Biofilms were formed by suspending glass slides into biofilm growth medium, inoculated with a bacterial strain, and allowing cells to grow on the glass at room temperature with gentle stirring. Spent medium was replaced with fresh medium after 4 h, and the biofilm was allowed to continue growing for 16 h. A glass slide was withdrawn from the medium at 4 h, 8 h, 12 h, and 16 h and stained with acridine orange, and the percent area coverage was determined. These data are shown in Fig. Fig.6.6. Both the vanT mutant and the mutant containing a polar mutation in the sat-vps73 DNA locus attached to the glass surface. By 16 h, the vanT mutant was unable to develop any biofilm structure, whereas the mutant carrying a polar mutation in the sat-vps73 DNA locus appeared to begin forming a biofilm, although it was not as extensive as the wild-type biofilm.

FIG. 6.
Biofilm attachment to a glass surface for the wild type (wt), the vanT mutant, and the mutant carrying a polar mutation in the sat-vps73 DNA locus. (A) Typical view of the progression of biofilm formation for each strain at 4 h, 8 h, 12 h, and 16 h. Slides ...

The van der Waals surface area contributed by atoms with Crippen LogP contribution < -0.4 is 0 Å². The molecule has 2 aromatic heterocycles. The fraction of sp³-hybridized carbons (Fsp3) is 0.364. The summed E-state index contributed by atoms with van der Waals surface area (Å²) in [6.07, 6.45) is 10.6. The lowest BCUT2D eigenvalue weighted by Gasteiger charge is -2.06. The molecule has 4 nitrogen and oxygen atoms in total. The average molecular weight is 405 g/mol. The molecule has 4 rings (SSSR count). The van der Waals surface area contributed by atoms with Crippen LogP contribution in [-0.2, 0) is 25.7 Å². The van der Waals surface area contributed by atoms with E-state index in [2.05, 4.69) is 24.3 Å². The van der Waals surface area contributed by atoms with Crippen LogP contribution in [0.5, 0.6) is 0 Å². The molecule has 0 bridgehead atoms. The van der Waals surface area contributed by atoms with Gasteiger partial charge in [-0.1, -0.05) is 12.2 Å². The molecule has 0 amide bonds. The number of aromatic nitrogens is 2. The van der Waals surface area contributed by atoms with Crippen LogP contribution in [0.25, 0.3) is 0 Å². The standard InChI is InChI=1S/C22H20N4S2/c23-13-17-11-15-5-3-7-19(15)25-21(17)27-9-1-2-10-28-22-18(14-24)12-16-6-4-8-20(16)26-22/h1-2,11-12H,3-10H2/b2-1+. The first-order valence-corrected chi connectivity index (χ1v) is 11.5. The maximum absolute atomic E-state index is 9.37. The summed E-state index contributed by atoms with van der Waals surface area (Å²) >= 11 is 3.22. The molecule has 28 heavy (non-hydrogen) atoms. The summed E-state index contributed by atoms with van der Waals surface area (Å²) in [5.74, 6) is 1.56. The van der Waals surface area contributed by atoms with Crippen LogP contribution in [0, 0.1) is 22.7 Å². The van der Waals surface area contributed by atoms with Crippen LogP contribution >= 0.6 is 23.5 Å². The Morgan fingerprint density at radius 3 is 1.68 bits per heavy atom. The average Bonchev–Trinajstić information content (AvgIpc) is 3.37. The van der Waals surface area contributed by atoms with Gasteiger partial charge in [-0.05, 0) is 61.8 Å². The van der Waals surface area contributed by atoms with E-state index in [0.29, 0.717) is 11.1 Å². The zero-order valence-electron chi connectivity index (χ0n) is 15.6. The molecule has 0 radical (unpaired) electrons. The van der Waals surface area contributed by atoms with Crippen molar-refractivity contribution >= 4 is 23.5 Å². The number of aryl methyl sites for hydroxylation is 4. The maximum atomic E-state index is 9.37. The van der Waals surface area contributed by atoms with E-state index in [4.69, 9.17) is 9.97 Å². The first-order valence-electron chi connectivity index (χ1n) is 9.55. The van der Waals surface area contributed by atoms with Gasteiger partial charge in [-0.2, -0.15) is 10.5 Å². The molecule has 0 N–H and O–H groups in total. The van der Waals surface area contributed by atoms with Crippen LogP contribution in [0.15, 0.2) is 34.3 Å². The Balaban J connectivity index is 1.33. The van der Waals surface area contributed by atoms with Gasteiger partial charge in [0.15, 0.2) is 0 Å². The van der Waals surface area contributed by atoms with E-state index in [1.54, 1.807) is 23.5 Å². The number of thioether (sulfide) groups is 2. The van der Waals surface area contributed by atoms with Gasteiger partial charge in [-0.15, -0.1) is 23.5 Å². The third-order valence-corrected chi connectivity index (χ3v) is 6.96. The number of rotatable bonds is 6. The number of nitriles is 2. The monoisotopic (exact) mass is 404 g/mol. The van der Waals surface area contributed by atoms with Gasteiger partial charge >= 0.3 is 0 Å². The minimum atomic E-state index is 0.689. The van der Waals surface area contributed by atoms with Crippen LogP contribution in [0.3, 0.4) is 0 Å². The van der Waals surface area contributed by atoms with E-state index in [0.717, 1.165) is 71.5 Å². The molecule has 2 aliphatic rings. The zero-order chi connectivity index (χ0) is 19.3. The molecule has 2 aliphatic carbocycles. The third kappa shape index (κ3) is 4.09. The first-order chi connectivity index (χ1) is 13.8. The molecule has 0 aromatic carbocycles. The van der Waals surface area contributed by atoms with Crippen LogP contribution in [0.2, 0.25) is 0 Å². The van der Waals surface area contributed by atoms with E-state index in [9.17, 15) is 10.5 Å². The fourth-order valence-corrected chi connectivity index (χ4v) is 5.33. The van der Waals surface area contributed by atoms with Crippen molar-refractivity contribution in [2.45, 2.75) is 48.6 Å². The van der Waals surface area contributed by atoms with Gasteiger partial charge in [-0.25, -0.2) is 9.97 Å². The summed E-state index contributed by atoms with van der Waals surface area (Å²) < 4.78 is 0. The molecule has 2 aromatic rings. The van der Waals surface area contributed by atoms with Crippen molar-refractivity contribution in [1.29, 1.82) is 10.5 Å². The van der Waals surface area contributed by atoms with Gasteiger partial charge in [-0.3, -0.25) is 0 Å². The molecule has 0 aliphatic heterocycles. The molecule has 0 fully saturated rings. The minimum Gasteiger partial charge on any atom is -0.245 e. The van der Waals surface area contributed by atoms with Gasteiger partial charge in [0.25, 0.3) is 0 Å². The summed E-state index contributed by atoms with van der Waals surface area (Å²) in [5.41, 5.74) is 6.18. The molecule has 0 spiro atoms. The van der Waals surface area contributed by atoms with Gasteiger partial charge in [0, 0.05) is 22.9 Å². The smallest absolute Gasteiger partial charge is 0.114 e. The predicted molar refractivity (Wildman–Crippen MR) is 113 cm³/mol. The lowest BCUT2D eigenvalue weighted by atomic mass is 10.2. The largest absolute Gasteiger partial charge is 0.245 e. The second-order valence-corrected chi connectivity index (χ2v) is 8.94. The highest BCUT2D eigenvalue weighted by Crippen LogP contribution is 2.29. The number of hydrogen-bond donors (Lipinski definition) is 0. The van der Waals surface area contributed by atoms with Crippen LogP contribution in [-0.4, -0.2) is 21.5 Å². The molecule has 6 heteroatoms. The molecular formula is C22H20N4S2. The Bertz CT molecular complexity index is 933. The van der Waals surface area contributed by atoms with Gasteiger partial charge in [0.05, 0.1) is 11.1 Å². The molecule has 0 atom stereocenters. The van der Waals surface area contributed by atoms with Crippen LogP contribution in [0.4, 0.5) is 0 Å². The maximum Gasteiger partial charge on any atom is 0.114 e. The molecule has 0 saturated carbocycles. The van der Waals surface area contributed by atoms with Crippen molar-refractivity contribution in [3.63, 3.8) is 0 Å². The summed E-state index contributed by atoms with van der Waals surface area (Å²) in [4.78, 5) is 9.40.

To further confirm the biofilm data, the same V. anguillarum strains were also tested for biofilm formation on a PVC plastic surface. A previously described method using a 96-well PVC microtiter dish was used (50, 53, 63). The wild type, the vanT mutant, and the mutant carrying a polar mutation in the sat-vps73 DNA locus were grown for 6 h, 8 h, 10 h, 12 h, and 14 h in biofilm growth medium in a 96-well PVC microtiter plate at 24°C without shaking. The wells were rinsed, fixed, and stained with crystal violet. To quantitate the bacteria present in the biofilms, the crystal violet was removed using 33% acetic acid, and the OD570 was determined. Figure Figure77 shows that the in-frame vanT mutant produced very little biomass that adhered to the plastic after 14 h, whereas the mutant carrying a polar mutation in the sat-vps73 DNA locus produced a reduced level of biomass compared to the wild type. Taken together, these data suggest that the V. anguillarum sat-vps73 DNA locus is involved in biofilm formation and that VanT is a positive regulator of genes found at this DNA locus. Moreover, VanT may also regulate additional genes involved in biofilm formation.

FIG. 7.
Quantification of bacteria in biofilms formed on PVC plastic by the wild-type (Wt) NB10, the vanT mutant, and the mutant carrying a polar mutation in the sat-vps73 DNA locus. Biofilms were allowed to form in a 96-well PVC microtiter dish. The microtiter ...